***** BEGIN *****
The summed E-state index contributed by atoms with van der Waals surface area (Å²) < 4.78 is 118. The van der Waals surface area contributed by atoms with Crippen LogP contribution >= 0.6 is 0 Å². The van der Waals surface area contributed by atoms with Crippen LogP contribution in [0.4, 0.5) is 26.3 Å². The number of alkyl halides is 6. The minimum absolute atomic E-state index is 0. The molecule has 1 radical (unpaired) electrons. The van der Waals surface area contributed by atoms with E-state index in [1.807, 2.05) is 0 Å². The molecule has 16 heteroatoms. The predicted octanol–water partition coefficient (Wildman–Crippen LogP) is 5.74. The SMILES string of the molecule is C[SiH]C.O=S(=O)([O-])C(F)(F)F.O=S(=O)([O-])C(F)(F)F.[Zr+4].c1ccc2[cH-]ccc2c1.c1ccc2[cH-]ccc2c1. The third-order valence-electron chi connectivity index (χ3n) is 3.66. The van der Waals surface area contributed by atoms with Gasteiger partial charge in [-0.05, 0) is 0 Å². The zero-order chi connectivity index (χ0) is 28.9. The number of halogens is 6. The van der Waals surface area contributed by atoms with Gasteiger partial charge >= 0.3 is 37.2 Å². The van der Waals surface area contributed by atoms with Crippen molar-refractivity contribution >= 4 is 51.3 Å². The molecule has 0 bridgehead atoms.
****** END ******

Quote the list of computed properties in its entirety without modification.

The summed E-state index contributed by atoms with van der Waals surface area (Å²) < 4.78 is 118. The van der Waals surface area contributed by atoms with Crippen LogP contribution >= 0.6 is 0 Å². The van der Waals surface area contributed by atoms with Crippen LogP contribution in [0.4, 0.5) is 26.3 Å². The number of alkyl halides is 6. The minimum absolute atomic E-state index is 0. The molecule has 1 radical (unpaired) electrons. The van der Waals surface area contributed by atoms with E-state index in [1.807, 2.05) is 0 Å². The molecule has 16 heteroatoms. The predicted octanol–water partition coefficient (Wildman–Crippen LogP) is 5.74. The SMILES string of the molecule is C[SiH]C.O=S(=O)([O-])C(F)(F)F.O=S(=O)([O-])C(F)(F)F.[Zr+4].c1ccc2[cH-]ccc2c1.c1ccc2[cH-]ccc2c1. The third-order valence-electron chi connectivity index (χ3n) is 3.66. The van der Waals surface area contributed by atoms with Gasteiger partial charge in [-0.05, 0) is 0 Å². The zero-order chi connectivity index (χ0) is 28.9. The number of halogens is 6. The van der Waals surface area contributed by atoms with Gasteiger partial charge >= 0.3 is 37.2 Å². The van der Waals surface area contributed by atoms with Crippen molar-refractivity contribution >= 4 is 51.3 Å². The molecule has 0 bridgehead atoms.